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close this bookEmpowering Women and Children (WWSF, 2002)
close this folderChildren's Section
close this folderWorld Day for Prevention of Child Abuse - 19 November
View the documentIntroduction
View the documentPoster/Open Letter
View the documentCoalition Members
View the documentCoalition Impact

Introduction

Why a World Day for Prevention of Child Abuse?

Together, let us create a culture of prevention

Child abuse, especially sexual abuse, is a universal and alarming problem and increased attention and efficient protection skills and prevention measures are necessary at family-, local-, national- and international level.

After a long tradition of silence, sexual child abuse is being more and more denounced and becoming a public and political topic.

Alerting Governments and civil society organizations to play a more active role in the promotion of and respect for the rights of the child (article 19 and 34* of the Convention on the Rights of the Child), and contribute to the prevention of child abuse, WWSF launched in 2000 the World Day for Prevention of Child Abuse, a Day to be commemorated every 19 November in synergy with the anniversary of the International Day for the rights of the child (20 November) which has as its objective to be a rallying point around the issue of child abuse and the need for urgent effective prevention programs.

To make the Day a global call for action, WWSF launched in 2001 an international NGO coalition that marks the World Day with appropriate events and activities to focus on and increase prevention education.

* Art. 19 - States Parties shall take all appropriate legislative, administrative, social and educational measures to protect the child from all forms of physical or mental violence, injury or abuse, neglect or negligent treatment, maltreatment or exploitation, including sexual abuse, while in the care of parent(s), legal guardian(s) or any other person who has the care of the child.

* ART. 34 - States Parties undertake to protect the child from all forms of sexual exploitation and sexual abuse. For these purposes, States Parties shall in particular take all appropriate national, bilateral and multilateral measures to prevent:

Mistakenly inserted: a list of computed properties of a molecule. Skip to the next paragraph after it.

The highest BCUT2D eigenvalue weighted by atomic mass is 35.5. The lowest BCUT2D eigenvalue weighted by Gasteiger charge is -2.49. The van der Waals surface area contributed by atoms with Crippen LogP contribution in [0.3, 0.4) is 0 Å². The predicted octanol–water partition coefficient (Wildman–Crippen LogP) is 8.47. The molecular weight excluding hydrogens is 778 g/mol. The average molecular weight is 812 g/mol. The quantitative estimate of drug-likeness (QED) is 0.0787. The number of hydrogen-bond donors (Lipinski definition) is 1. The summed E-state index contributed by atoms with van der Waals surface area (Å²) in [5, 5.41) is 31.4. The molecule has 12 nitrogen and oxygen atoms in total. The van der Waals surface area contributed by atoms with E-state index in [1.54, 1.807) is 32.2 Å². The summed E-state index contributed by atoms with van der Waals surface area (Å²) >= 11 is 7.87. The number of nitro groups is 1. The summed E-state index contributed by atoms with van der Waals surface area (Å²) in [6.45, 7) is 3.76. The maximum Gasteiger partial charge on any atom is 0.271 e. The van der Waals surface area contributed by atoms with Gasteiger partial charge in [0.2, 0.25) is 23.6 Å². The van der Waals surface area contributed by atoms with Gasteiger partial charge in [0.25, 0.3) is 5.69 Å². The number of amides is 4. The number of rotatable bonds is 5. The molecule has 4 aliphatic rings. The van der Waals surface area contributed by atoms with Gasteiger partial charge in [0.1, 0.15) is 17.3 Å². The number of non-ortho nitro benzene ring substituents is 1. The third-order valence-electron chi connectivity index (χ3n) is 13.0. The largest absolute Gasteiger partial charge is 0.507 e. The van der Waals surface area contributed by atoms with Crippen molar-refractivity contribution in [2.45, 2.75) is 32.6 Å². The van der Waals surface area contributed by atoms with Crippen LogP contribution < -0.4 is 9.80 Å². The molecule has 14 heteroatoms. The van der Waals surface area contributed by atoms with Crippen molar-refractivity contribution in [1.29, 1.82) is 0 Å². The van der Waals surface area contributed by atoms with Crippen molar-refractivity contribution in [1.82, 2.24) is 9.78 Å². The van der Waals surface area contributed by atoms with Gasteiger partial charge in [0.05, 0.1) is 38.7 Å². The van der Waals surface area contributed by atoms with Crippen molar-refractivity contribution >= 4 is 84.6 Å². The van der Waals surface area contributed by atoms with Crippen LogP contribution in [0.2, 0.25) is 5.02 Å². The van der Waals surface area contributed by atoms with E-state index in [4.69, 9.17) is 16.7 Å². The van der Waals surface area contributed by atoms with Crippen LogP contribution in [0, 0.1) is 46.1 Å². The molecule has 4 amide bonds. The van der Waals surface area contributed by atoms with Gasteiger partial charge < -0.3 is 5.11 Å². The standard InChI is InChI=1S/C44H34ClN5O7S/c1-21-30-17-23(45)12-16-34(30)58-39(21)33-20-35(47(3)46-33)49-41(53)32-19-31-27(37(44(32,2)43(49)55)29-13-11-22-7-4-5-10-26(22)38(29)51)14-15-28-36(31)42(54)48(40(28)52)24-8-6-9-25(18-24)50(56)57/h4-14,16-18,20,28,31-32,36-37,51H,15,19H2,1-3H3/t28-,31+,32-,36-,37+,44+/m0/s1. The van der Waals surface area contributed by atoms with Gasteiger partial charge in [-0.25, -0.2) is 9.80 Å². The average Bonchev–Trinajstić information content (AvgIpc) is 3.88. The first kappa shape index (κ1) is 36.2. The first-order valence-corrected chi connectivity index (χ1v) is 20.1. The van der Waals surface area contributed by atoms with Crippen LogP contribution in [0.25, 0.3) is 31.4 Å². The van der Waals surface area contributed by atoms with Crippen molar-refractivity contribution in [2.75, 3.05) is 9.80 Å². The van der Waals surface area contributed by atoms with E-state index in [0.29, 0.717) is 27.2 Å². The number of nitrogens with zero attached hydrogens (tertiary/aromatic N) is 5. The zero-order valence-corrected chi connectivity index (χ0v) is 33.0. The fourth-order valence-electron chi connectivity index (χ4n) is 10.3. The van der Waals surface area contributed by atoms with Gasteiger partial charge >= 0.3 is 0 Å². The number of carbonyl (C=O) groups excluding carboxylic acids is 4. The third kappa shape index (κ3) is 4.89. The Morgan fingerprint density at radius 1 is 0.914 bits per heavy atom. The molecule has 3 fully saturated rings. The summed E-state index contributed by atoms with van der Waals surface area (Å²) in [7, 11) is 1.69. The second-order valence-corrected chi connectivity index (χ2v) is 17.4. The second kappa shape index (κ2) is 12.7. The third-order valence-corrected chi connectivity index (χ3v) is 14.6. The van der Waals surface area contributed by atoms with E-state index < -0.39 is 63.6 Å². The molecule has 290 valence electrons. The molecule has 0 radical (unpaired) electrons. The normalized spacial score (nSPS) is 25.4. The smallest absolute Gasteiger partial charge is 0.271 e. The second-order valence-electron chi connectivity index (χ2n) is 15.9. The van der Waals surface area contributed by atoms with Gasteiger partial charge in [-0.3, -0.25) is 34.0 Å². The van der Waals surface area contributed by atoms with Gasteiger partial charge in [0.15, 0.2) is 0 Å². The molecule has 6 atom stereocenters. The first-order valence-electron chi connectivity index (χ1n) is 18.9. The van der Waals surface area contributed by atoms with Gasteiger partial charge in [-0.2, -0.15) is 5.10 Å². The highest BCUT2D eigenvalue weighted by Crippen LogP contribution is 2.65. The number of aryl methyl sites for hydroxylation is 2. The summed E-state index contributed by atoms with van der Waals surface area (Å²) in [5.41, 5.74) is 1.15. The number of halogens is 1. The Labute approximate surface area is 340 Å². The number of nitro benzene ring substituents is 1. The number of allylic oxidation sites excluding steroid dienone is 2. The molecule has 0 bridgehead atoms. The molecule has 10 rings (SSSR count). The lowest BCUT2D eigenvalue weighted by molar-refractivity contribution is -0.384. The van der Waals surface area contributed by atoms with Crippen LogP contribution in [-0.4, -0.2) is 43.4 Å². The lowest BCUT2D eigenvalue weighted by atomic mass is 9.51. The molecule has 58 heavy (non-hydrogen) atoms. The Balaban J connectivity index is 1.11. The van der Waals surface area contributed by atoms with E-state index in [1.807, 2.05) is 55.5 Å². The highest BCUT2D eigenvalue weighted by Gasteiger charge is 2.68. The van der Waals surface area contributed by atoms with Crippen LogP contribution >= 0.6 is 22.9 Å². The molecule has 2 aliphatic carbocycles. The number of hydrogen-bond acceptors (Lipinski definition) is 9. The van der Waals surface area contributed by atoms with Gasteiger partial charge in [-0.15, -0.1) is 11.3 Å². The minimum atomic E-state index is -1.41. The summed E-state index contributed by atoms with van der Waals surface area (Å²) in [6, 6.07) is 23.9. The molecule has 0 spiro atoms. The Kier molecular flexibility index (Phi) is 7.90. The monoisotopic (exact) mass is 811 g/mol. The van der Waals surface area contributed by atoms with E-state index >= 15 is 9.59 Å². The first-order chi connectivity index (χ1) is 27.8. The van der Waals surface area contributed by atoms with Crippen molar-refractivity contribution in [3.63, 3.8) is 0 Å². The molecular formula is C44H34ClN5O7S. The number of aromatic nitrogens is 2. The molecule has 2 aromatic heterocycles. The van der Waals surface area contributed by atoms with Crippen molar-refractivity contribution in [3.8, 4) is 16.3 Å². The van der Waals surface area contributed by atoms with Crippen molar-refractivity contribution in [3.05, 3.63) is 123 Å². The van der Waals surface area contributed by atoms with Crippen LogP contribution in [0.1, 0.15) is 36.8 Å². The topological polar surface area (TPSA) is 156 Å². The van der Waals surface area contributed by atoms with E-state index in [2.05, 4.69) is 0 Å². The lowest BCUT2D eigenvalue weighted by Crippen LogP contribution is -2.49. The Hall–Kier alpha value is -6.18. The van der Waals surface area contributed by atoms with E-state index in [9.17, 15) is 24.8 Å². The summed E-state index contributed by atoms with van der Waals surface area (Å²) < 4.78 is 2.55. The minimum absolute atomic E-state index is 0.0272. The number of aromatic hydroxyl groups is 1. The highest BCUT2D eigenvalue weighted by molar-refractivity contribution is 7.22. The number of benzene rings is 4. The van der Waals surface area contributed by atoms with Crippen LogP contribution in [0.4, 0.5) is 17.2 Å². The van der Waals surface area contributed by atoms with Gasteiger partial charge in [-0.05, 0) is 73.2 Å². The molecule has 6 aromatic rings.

(a) the inducement or coercion of a child to engage in any unlawful sexual activity;
(b) the exploitative use of children in prostitution or other unlawful sexual practices;
(c) the exploitative use of children in pornographic performances and materials.

Why a NGO Coalition to mark World Day for Prevention of Child Abuse?

The main purpose of the NGO Coalition is to contribute to the creation of a culture of prevention of child abuse and form a global partnership network to raise awareness, mobilise public opinion and action, and disseminate prevention programs.

To join the Coalition, members commit to mark the Day with local and national events and activities; mention the Day in their publications and on their web sites; distribute posters, educational programs and information; create partnerships with local organisations working for the promotion and protection of the rights of the child, alert the press and radio stations, inform local authorities of the existence of the Day and planned activities, and lobby governments for official proclamation of the Day as a National Day.

In 2001, the international NGO coalition united 149 organizations in more than 60 countries. Each one marked the Day with either local or national activities and events. The different activities are compiled in a published impact report. To view the report, click here (ACROBAT).

We encourage international and national organizations to join and support the Coalition. There is no membership fee to join.

What people say about the Day

Extracts from messages:

Kofi Anan, United Nations Secretary General, " ... would have liked to participate in this important event which will focus on the prevention of child abuse and the rights of the child. He welcomes your advocacy on behalf of the world's children... ". (2001)

Dr. Juan Miguel, United Nations Special Rapporteur on the sale of children, child prostitution and child pornography " ... It is largely thanks to the work of NGOs that the issue of child abuse is now on the international agenda... We must continue the fight in order to ensure that this concern results in concrete changes... On this day of commitment and reflection... I invite you to continue to provide me with information, which will enable me to carry out my mandate, and intervene to help children... "

" ... Unicef supports all initiatives that sensitize public opinion and civil society and supports prevention programs as well as the reintegration of survivors into their families, schools and society... Unicef thanks WWSF once more for its commitment to promoting protection of abuse and rights of the child programs..."